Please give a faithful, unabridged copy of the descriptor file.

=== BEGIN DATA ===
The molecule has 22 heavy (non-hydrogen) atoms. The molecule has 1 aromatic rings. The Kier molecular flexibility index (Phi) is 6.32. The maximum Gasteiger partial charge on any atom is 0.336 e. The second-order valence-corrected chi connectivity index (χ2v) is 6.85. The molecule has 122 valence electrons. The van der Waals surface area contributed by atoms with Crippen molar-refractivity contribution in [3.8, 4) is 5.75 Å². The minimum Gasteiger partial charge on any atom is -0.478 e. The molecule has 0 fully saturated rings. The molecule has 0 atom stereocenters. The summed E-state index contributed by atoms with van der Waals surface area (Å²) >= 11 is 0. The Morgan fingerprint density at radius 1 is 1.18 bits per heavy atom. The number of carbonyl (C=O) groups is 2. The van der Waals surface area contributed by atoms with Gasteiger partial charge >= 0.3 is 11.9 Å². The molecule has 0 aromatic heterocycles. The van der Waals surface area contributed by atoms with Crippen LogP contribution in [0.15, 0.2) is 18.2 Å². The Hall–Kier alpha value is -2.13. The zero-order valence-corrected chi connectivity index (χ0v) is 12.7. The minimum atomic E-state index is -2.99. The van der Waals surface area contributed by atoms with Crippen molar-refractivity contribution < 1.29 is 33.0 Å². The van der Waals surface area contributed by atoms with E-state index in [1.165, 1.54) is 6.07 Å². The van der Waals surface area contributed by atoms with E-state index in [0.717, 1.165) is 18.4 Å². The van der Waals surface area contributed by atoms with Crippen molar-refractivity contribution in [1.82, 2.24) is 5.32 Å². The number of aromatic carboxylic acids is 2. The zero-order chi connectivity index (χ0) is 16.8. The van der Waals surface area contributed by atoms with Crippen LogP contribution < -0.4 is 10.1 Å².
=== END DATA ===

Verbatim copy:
The molecule has 22 heavy (non-hydrogen) atoms. The molecule has 1 aromatic rings. The Kier molecular flexibility index (Phi) is 6.32. The maximum Gasteiger partial charge on any atom is 0.336 e. The second-order valence-corrected chi connectivity index (χ2v) is 6.85. The molecule has 122 valence electrons. The van der Waals surface area contributed by atoms with Crippen molar-refractivity contribution in [3.8, 4) is 5.75 Å². The minimum Gasteiger partial charge on any atom is -0.478 e. The molecule has 0 fully saturated rings. The molecule has 0 atom stereocenters. The summed E-state index contributed by atoms with van der Waals surface area (Å²) >= 11 is 0. The Morgan fingerprint density at radius 1 is 1.18 bits per heavy atom. The number of carbonyl (C=O) groups is 2. The van der Waals surface area contributed by atoms with Gasteiger partial charge >= 0.3 is 11.9 Å². The molecule has 0 aromatic heterocycles. The van der Waals surface area contributed by atoms with Crippen LogP contribution in [0.15, 0.2) is 18.2 Å². The Hall–Kier alpha value is -2.13. The zero-order valence-corrected chi connectivity index (χ0v) is 12.7. The minimum atomic E-state index is -2.99. The van der Waals surface area contributed by atoms with Crippen molar-refractivity contribution < 1.29 is 33.0 Å². The van der Waals surface area contributed by atoms with E-state index in [1.165, 1.54) is 6.07 Å². The van der Waals surface area contributed by atoms with E-state index in [0.717, 1.165) is 18.4 Å². The van der Waals surface area contributed by atoms with Crippen molar-refractivity contribution in [1.82, 2.24) is 5.32 Å². The number of aromatic carboxylic acids is 2. The zero-order chi connectivity index (χ0) is 16.8. The van der Waals surface area contributed by atoms with Crippen LogP contribution < -0.4 is 10.1 Å².